Seeing the Whole Picture: Rods and Cones

Rods and cones are important cells in the vision cycle. In this lesson, students will observe qualities of their vision. They will map where their rods and cones are located on the retina and which is the surface of the eye that allows for sight.


90 Mins.

Grade: 11-12 Grade


  • Students will be able to explain how light energy converts into sensory signals.
  • Students will compare the anatomy and physiology of rods and cones.


Rods and cones are the functional units of the retina, allowing us to see the world around us. Students will use measurements of their field of vision to map the distribution of rods and cones on their retina and discuss the anatomy and physiology that makes sight possible.


Teacher Preparation

Gather materials for the rods and cones mapping activity. Print each student a Rods and Cones Lab Notebook.

Phenomenon Activity
Use the Rods and Cones Slide Show to lead students through the activity. To start, have students imagine they are sitting at the center of a clock. Students will be positioned facing the screen in the 12 o’clock position (they will change their position several times during the activity).

  • Slides 3-12: have the students focus directly on the center of the video screen used for the slideshow.
  • Slides 14- 23 Students will rotate 30 degrees or imagine that their belly button has a clock hand coming out and point it at 1 p.m.
  • Slides 25-34: students will rotate 60 degrees or point the clock hand at 2 p.m.
  • Slides 36-45: Students will rotate 90 degrees or point the clock hand at 3 p.m.

For each slide, give students three seconds to observe each one. Ask students to record which circle they think is on top and record it in the table in the Rods and Cones Lab Notebook. After each round, go back and discuss the correct answers. Ask students to record the number of answers they got right in the lab notebook. After the slide show, ask students to graph and analyze their responses.

At the end of the activity, use the discussion questions to analyze students’ experiences. Ask students to fill out the K and W columns of the KWL chart.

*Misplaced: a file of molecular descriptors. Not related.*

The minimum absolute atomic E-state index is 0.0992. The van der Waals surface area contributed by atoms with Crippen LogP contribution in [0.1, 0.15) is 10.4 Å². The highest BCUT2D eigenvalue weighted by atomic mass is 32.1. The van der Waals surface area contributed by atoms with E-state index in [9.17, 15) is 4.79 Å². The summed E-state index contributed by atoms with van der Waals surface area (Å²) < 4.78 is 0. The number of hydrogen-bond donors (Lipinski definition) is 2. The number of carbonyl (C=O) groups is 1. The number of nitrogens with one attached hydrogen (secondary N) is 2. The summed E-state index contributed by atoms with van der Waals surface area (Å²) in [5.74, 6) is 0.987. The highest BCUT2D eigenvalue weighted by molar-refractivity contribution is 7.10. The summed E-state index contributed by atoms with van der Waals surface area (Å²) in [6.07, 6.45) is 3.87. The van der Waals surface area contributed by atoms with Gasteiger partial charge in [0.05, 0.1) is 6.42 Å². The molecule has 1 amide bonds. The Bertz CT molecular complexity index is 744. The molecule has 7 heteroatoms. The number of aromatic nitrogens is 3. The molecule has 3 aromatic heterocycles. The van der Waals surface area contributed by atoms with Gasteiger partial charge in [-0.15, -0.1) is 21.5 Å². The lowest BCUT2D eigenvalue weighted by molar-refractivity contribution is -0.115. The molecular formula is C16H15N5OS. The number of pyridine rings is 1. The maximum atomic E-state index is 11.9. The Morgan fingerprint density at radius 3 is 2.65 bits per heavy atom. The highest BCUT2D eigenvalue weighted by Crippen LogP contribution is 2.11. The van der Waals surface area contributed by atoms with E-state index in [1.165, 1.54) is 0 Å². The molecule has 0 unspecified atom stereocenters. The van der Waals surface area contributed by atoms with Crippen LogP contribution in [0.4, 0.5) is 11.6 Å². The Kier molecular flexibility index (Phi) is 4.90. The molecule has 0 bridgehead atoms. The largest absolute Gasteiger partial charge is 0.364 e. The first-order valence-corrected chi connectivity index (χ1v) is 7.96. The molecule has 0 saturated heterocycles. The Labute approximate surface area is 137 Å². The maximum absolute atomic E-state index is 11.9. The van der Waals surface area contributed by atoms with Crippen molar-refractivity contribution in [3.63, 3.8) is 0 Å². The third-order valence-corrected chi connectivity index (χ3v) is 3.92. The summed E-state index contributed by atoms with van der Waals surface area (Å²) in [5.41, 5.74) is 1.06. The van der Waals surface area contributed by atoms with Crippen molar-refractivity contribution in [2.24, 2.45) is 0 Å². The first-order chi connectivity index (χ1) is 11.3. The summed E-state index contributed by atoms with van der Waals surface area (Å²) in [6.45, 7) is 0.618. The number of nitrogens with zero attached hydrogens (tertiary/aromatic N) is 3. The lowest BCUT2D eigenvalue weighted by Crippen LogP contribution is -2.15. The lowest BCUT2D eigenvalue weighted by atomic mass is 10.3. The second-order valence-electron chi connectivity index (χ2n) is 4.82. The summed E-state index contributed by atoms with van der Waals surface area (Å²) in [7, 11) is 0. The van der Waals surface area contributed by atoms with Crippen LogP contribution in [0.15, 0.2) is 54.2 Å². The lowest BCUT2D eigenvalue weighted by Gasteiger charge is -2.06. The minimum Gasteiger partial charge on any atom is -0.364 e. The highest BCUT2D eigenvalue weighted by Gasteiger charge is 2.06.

Provide students with the Eye Anatomy Printable. This can be used later as a quiz if needed. Ask students to fill out the parts of the eye using the diagram in the slideshow.

Ask students to share what they recorded in the K and W columns of the chart. Lead into a discussion about vision using the Rods and Cones Slideshow. Use the following questions to start the discussion:

  • Where does vision start?
  • What is the evidence for (or against) this thought?
  • Are you misrepresenting the evidence or are you making any assumptions?

Continue through the slideshow to help students understand how vision works. When finished, ask students to fill out the L column of their KWL chart to record what they learned.

Note: Listen for words relating to eye anatomy: cornea, rods, cones, lenses, retina, iris or pupil. Also, look for knowledge related to light: photons, absorption and reflection.

Mapping Cones and Rods
Develop and use a model: After introducing and discussing the anatomy of the eye and retina, students should be ready to map their rods and cones. Use the Rods and Cones Slideshow as well as the Rods and Cones Lab Notebook to lead students through a modeling activity.

When your students finish this activity mapping rods and cones, use these discussion questions:

  • Considering what we learned in this lesson, what did you learn about looking directly at someone when they are speaking?
  • Is it easier or harder to see changes if you have something interfering with your vision?

Note: For students who have not yet studied optics, this video can provide extra assistance.

The Sanford Connection
The Sanford Lorraine Cross Award honors a researcher or research team for breakthrough innovations that directly affect global health. Sight is something many of us take for granted. Jean Bennett, MD, PhD, and Katherine High, MD, developed a gene therapy treatment for blindness and won the inaugural Lorraine Cross Award in 2018. Learn more about their decades-long collaboration and their groundbreaking research here.


  • Markers
  • Construction paper
  • Yardstick
  • Large sheet of paper (30 inches by 24 inches)
  • Clips and ring stand

Performance Expectations


Science & Engineering Practices

  • Developing and using models
  • Constructing explanations and designing solutions

Core Ideas

LS1-A: From molecules to organisms: Structure and Function

Crosscutting Concepts

Stability and change; structure and function